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My Friend The Chocolate Cake
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A Lasting Heritage
by Andrew Stafford

"Fuck I love playing gigs in Brisbane! I'll never forget that gig either, it was a beauty." David Bridie is raptly recalling My Friend the Chocolate Cake's last Brisbane appearance. "The audiences there for some reason have always been fantastic to us, there were a couple of Not Drowning, Waving gigs we did there which were wild except for a rather unspectacular performance at the Livid Festival one year. And that last gig at Van Gogh's [with Chocolate Cake] was a boomer, things kicked in right from the beginning." He's not kidding. Chocolate Cake's performance in September was certainly one of the most spirited, joyous and well-attended shows of last year and were it not for the fact that the band have been especially flown up to play a wedding at Noosa the following day (a couple proposed over their last album Brood - ain't love grand?) they would probably be playing two shows this time around. As it is, the band are emerging from a brief hibernation. Bridie has been busy producing Christine Anu's acclaimed debut ‘Stylin Up’, working on an album with ex NDW collaborator John Phillips and moving house.

Now the band are fresh from rehearsals (where they've been working up a cover of nothing less that Plastic Bertrand's ‘Ca Plane Pour Moi’ for the live set, which apparently "sounds very frenetic with the strings") and have had a 10-track bonus disc of B-sides, live tracks and other odds and ends added to the band's successful Brood album from last year. (Those who already own the album can mail order the bonus disc for $8, making cheques payable to white Records.) While Brood concerned itself with urban Australia - about getting away from it (I've got a plan), protecting it (Throwing it away), growing up and growing old in it (The Old Years), Bridie's talk of recording a follow up somewhere out in the country perhaps hints at more pastoral themes.

It's been a constant dualism in Bridie's writing going back to the days of NDW. "We're going to see if we can find a place in the country where we can take a mobile studio for a while, in a place where the environment impacts on the recording," Bridie says. "Studios can be a bit sterile and because some of the people in this band aren't used to studios, like Hope [Csuturos, violin] and the two Andrews [Carswell, mandolin and tin whistle, and Richardson, guitar], they probably play better in less formal environment than a studio; less ‘You're On’, TV lights and all that sort of shit. And Michael Barker [drums] joined the band about two weeks before we were due to go into the studio to record Brood, so with this record he'll be there from the beginnings of the songs' evolution. The first [self-titled] Chocolate Cake record was very accidental, Brood was a bit more planned and now the band's much more settled as a bunch of personalities"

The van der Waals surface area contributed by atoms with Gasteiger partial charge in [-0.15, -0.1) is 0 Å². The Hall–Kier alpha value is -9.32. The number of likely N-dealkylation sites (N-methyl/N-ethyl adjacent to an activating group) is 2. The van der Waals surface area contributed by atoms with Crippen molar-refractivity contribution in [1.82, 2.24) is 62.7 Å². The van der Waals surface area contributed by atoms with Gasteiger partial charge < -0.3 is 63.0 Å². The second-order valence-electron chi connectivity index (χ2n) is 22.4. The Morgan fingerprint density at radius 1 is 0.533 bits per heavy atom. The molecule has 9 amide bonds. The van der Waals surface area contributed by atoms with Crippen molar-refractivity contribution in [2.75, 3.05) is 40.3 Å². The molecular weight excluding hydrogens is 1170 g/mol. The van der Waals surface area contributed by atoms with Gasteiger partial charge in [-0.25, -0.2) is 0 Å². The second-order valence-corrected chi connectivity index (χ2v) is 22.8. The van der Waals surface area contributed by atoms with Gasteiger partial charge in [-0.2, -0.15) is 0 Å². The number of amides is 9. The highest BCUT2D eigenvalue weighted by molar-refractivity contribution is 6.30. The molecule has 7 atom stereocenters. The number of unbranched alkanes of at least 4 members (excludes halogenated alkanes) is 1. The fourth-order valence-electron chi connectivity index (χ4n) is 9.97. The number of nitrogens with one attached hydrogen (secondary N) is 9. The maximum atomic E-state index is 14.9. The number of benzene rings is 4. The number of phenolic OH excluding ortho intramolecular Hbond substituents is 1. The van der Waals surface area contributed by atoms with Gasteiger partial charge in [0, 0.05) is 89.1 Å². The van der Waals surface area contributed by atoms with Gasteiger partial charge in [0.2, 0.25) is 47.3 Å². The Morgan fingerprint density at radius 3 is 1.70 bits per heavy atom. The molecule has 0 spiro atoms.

The other constant in Bridie's work is the aforementioned idea of letting the environment seep into the process of recording. "Sometimes it's just a good environment to bring the best out of you, you're more relaxed out bush that you are in town," he says. "With Christine Anu's work it was a very different thing because we were keen to have a very strong Torres Strait Islands influence on the record. It was a cultural thing - we didn't actually record up there but sampling stuff was an integral part of that record. "It's funny, I remember Cold and the Crackle, the NDW record which we recorded in this big hall in country Victoria, I listen to it now and realize that technically it was a bad mistake because the rooms just weren't right to record in. Sometimes it can be a bit of a headache, you can be too clever by half."

As for NDW themselves, Bridie says "Oh, we've been dead for quite a while now. I'd personally like to see us put together a compilation of stuff, and do a final bunch of shows. It's just sometimes the energy for these things goes out the door. If you can imagine breaking up with anything after a long period of time, it was an emotional strain and I don't think anyone wanted to come to terms with anything." He does, however, admit to missing his old band. "Now a year after, I'm starting to listen to the records again, which was something I wasn't doing for a while. We were all really disappointed with what happened with Circus, we all put a lot of energy and a lot of effort into that record and it was a bit of a kick in the head for it to go the way it did. There's a lot of things I miss about NDW now. We had a ball with it over the years and we did some great things, we look back now on things like recording Tabaran in Papua New Guinea off our own bat and pulling it off, and some of the live shows that we did in all sorts of venues... there's a lot of great memories and hopefully we've left a heritage that'll be there for a while." MFTCC play this Friday, 30th June at Van Gogh's Earlobe.

Time Off
June 28, 1995, p16